Fiver former cheerleaders for the Washington, DC team have claimed they were repeatedly made to feel uncomfortable during a week-long calendar shoot in Costa Rica in — for which they were paid nothing except travel and food reimbursements. Secluded at an adults-only resort in Culebra Bay, the cheerleaders said they were forced to pose topless during the calendar shoot while team sponsors — all male — looked on. Redskins president Bruce Allen said in a statement that the team was looking into the situation, and treating the allegations seriously. We respect each other and our craft. The team also provided two other cheerleaders for interviews, who both said they had been on the trip and had enjoyed themselves. Other cheerleaders described a second, incident in which they were taken on a yacht owned by a Redskins suite holder and prominent local businessman.
As former NFL cheerleaders continue to speak out about mistreatment and misconduct amid ongoing discrimination claims against the league, a troubling account about a trip the Redskins ' cheerleaders took to Costa Rica in emerged on Wednesday. Speaking with The New York Times , five cheerleaders, all of whom weren't named due to confidentiality agreements with the team, accused the Redskins of "pimping us out" by using them as personal escorts for male sponsors after the men were invited to watch a topless and body paint photoshoot. According to the report, the details shared by the five cheerleaders were supported by others who heard about what happened at the time. For the photo shoot, at the adults-only Occidental Grand Papagayo resort on Culebra Bay, some of the cheerleaders said they were required to be topless, though the photographs used for the calendar would not show nudity. Others wore nothing but body paint. Given the resort's secluded setting, such revealing poses would not have been a concern for the women — except that the Redskins had invited spectators. A contingent of sponsors and FedExField suite holders — all men — were granted up-close access to the photo shoots. The cheerleaders said that one evening, their director told nine of the 36 cheerleaders that they were to serve as personal escorts for some of the male sponsors, who were going to a nightclub. The cheerleaders said that the task didn't involve sex, but they felt as if the team was "pimping us out.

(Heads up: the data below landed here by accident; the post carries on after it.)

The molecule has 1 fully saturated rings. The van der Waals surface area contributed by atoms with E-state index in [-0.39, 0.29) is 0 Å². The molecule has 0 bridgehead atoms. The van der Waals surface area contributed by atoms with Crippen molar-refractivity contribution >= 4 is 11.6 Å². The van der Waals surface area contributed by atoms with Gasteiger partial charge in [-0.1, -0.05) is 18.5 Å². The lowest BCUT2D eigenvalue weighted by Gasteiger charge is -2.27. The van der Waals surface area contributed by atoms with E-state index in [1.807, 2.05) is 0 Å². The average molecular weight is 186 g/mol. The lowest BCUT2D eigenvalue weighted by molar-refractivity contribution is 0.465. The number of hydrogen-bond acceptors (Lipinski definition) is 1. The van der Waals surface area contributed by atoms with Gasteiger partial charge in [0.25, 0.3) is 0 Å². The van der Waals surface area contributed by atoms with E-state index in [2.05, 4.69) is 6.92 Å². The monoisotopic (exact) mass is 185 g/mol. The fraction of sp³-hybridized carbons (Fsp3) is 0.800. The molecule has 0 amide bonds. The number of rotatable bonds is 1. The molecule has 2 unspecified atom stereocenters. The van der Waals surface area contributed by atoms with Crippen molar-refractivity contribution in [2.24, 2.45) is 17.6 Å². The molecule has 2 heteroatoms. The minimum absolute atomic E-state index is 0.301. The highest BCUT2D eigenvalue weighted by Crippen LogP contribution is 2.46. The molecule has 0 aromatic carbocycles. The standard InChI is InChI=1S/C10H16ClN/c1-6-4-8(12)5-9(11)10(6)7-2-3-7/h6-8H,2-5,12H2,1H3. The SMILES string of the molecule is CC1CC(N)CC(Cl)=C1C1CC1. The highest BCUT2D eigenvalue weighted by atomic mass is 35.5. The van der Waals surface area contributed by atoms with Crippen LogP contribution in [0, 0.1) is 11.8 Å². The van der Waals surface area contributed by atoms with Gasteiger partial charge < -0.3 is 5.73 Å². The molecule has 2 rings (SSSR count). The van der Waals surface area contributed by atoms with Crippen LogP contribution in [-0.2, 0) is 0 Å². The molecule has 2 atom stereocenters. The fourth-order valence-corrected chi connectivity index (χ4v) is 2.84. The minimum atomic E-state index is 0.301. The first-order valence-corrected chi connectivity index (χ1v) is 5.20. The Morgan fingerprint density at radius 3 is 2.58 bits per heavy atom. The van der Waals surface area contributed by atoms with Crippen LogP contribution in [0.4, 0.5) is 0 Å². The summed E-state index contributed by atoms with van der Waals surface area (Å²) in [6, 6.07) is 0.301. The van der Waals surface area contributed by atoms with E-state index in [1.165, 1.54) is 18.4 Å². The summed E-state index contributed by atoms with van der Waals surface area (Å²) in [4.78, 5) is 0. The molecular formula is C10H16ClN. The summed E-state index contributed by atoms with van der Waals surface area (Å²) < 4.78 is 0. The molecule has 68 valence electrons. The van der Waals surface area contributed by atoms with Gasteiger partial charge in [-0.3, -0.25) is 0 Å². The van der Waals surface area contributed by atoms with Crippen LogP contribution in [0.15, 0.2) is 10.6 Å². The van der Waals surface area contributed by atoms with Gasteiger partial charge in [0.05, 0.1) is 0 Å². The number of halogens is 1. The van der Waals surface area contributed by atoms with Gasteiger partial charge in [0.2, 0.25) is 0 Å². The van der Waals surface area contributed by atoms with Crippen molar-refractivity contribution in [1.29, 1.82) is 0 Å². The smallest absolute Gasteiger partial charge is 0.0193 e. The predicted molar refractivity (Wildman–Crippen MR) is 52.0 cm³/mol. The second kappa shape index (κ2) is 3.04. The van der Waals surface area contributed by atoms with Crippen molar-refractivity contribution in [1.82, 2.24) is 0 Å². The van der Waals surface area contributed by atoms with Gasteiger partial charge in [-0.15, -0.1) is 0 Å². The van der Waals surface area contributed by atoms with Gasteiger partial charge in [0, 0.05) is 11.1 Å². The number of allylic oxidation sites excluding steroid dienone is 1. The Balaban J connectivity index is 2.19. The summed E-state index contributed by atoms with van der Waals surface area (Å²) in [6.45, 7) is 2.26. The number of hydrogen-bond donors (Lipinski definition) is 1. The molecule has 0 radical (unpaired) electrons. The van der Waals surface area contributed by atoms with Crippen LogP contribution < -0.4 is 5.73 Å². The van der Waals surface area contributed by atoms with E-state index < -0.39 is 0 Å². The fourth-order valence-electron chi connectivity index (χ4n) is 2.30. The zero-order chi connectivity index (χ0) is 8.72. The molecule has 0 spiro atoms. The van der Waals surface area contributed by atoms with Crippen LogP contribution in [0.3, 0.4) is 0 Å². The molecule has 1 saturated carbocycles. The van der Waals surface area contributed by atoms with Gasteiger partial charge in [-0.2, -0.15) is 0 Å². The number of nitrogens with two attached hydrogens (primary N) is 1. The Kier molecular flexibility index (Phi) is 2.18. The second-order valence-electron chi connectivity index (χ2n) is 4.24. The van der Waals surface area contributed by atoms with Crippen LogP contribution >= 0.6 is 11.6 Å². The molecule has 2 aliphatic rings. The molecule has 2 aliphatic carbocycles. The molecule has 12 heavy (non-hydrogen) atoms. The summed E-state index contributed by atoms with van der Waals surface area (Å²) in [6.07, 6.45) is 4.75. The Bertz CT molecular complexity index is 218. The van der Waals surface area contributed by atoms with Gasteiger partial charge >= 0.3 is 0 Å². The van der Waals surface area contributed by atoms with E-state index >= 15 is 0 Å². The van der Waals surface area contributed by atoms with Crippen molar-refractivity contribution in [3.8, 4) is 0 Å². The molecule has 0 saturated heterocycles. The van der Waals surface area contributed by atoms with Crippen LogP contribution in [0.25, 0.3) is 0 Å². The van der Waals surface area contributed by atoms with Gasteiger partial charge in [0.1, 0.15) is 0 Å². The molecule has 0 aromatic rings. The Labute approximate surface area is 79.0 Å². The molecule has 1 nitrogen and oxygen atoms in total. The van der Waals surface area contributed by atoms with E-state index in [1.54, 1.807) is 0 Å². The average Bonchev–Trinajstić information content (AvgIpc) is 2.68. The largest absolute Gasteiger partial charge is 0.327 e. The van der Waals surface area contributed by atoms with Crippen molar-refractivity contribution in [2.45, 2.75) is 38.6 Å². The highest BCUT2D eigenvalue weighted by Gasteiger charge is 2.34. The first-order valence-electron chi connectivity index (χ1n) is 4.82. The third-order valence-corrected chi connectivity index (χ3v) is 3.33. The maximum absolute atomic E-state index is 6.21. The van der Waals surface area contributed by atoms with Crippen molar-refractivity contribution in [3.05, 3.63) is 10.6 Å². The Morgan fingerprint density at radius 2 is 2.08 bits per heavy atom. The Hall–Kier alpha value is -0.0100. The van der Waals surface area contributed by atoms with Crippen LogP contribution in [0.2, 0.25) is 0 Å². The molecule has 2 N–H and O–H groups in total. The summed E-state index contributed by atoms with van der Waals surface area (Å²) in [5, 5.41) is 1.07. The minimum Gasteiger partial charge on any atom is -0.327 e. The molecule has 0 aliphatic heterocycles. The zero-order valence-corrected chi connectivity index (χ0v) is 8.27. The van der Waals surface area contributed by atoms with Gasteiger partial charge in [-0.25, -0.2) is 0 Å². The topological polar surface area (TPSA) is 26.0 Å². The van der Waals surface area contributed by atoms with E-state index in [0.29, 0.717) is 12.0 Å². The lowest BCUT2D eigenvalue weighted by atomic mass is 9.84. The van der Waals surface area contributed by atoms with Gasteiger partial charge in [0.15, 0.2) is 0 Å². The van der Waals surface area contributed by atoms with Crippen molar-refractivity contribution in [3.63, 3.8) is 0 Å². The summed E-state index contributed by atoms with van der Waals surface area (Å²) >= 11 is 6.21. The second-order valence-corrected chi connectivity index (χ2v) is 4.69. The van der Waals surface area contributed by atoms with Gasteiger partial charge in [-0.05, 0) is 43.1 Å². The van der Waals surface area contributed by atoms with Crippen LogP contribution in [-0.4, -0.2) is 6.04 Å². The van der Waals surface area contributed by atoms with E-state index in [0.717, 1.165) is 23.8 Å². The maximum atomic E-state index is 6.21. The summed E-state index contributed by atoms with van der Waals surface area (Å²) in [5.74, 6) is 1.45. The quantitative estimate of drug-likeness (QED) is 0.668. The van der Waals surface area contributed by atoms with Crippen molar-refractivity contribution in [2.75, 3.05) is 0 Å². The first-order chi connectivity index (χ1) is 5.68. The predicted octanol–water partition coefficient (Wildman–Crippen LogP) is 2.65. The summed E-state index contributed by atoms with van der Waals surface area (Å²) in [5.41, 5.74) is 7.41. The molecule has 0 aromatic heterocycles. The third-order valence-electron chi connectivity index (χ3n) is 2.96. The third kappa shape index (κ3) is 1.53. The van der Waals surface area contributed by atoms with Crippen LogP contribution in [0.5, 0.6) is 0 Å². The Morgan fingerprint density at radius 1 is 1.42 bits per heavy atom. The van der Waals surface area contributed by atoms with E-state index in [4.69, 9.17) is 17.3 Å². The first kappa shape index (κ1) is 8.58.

The women told the Times they felt they had been "pimped out."
In her lawsuit, filed on Tuesday with the U. Last month, former and current cheerleaders for the Oakland Raiders filed a lawsuit claiming similar violations of wage laws. Yesterday's lawsuit appears to be a copycat lawsuit that mimics the one filed last month in California against a different NFL club. The Bengals will address the litigation in due course.
That being said, no one is forcing these young ladies to cheer. I get it, many of these young ladies love to dance and perform, but when they sign a contract that states what the rules and compensation will be, it is hard to feel bad for an adult who makes a commitment. Bottom line for these cheerleaders is the fact that the supply of labor far exceeds the demand for their services. Sadly, there is too much money in the NFL for it to survive. Am I against "minimum wage in general? Do I agree with a "one size fits all' approach? Mark down the date. SubBass49 : Thread seriously lacking in cheerleader pics Fark, I am disappoint.